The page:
Opening your first ever store is incredibly exciting. You’ve spent months fitting out and decorating, and now it’s time to fling open the doors and invite your first potential customers over the threshold of your brick and mortar store.
Problem is, unless you’re in a really high footfall area, simply having a store with an ‘Open’ sign on the door won’t be enough to start driving sales through the til.
If you’re about to launch your own shop, or have an existing store and would like more people through the door, here are some things to consider.
It may seem a weird place to start when promoting your physical brick and mortar store by heading online, but one of the best ways to get people through your door is for them to know about your store before they go shopping!
When a potential customer searches for a local store, such as a bakery or DIY shop, on Google in particular, you want to make sure that your store appears as an option.
The best way to do this is by setting up a Google Business listing which will pinpoint your business on a map. You can also upload great images and start asking customers for reviews. The more great reviews you have, the more visible your Places listing will become.
The very best physical stores look irresistible when you walk past them. They command attention, evoke intrigue, and get a passerby to pause in front of them… and ponder going in to explore further!
If you head out onto the street where your shop is, does it stand out? Does it have amazing signage that says what you sell, or who your shop is perfect for? Does it have great displays in the window that show the best of your products? Is it well lit at night or on darker winter evenings?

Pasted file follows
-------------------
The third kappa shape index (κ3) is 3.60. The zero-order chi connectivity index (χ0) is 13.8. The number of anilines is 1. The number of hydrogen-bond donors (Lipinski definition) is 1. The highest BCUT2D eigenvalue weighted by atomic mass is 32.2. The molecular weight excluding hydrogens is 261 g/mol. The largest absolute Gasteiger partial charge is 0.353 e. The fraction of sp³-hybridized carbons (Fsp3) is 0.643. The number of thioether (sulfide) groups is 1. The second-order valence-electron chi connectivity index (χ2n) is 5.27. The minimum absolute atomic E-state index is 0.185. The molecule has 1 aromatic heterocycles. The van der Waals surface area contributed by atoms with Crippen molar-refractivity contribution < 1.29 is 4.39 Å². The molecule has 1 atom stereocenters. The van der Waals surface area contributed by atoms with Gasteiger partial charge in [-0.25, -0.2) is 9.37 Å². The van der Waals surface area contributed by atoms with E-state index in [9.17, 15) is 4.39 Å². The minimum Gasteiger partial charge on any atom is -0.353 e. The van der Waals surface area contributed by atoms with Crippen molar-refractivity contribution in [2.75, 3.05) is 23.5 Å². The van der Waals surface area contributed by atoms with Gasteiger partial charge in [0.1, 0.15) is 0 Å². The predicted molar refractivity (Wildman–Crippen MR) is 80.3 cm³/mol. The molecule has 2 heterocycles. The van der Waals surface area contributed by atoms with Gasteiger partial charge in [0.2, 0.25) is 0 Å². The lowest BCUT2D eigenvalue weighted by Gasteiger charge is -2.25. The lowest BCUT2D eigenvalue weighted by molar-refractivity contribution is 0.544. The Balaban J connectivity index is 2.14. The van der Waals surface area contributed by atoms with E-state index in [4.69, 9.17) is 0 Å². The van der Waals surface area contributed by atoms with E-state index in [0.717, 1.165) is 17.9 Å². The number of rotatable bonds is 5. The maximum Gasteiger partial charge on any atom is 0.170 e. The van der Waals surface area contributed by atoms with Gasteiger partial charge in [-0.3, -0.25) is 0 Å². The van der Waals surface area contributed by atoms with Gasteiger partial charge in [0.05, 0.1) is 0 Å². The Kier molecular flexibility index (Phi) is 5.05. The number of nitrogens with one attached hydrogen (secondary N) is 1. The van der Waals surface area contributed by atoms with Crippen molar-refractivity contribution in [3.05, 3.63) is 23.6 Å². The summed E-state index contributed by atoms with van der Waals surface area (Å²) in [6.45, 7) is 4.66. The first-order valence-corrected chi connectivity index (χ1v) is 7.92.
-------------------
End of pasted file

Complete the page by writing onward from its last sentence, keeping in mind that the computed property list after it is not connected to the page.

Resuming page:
You could also turn your store front into a digital campaign by making it so Instagrammable that your brick and mortar store will soon become the backdrop of many a local IG post!
If they can’t get in, they can’t give you their money! One of the biggest problems for any physical shop, as well as hospitality locations, is the lack of easy access.
For highstreet stores, that could mean narrow entrances or steps and stairs. For out-of-town locations, that could mean lack of visible parking.
Parking is extremely important for many shoppers who need to know they can quickly pull in without issue, load up their boots, and drive away again. As soon as getting into or parking near your store becomes an issue, people will look for what they need elsewhere.
You can help improve your stores’ accessibility through simple things, like keeping your doors open to mark you’re open, providing a small ramp if there’s a step up to the shop, or even using line marking paint to make the parking bays in front of your brick and mortar store as clear and inviting as possible!